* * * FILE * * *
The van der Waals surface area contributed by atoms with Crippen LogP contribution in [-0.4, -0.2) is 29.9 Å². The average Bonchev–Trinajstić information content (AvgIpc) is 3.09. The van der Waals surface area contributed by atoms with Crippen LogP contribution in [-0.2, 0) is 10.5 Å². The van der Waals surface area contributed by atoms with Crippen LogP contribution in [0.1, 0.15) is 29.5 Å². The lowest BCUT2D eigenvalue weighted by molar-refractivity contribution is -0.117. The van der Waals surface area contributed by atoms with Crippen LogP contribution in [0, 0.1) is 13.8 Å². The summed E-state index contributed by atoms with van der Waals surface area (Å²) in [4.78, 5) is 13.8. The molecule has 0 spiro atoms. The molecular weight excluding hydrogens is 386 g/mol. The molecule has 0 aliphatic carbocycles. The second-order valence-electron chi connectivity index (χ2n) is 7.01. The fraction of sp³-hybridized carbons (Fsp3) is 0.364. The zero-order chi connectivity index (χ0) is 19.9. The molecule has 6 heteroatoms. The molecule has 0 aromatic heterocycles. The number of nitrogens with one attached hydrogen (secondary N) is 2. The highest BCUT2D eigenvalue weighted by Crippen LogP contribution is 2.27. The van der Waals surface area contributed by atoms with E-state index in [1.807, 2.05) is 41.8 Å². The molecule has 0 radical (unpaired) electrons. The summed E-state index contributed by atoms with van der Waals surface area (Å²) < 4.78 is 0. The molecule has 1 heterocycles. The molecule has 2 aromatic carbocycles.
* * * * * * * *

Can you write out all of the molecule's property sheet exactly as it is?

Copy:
The van der Waals surface area contributed by atoms with Crippen LogP contribution in [-0.4, -0.2) is 29.9 Å². The average Bonchev–Trinajstić information content (AvgIpc) is 3.09. The van der Waals surface area contributed by atoms with Crippen LogP contribution in [-0.2, 0) is 10.5 Å². The van der Waals surface area contributed by atoms with Crippen LogP contribution in [0.1, 0.15) is 29.5 Å². The lowest BCUT2D eigenvalue weighted by molar-refractivity contribution is -0.117. The van der Waals surface area contributed by atoms with Crippen LogP contribution in [0, 0.1) is 13.8 Å². The summed E-state index contributed by atoms with van der Waals surface area (Å²) in [4.78, 5) is 13.8. The molecule has 0 spiro atoms. The molecular weight excluding hydrogens is 386 g/mol. The molecule has 0 aliphatic carbocycles. The second-order valence-electron chi connectivity index (χ2n) is 7.01. The fraction of sp³-hybridized carbons (Fsp3) is 0.364. The zero-order chi connectivity index (χ0) is 19.9. The molecule has 6 heteroatoms. The molecule has 0 aromatic heterocycles. The number of nitrogens with one attached hydrogen (secondary N) is 2. The highest BCUT2D eigenvalue weighted by Crippen LogP contribution is 2.27. The van der Waals surface area contributed by atoms with E-state index in [1.807, 2.05) is 41.8 Å². The molecule has 0 radical (unpaired) electrons. The summed E-state index contributed by atoms with van der Waals surface area (Å²) < 4.78 is 0. The molecule has 1 heterocycles. The molecule has 2 aromatic carbocycles.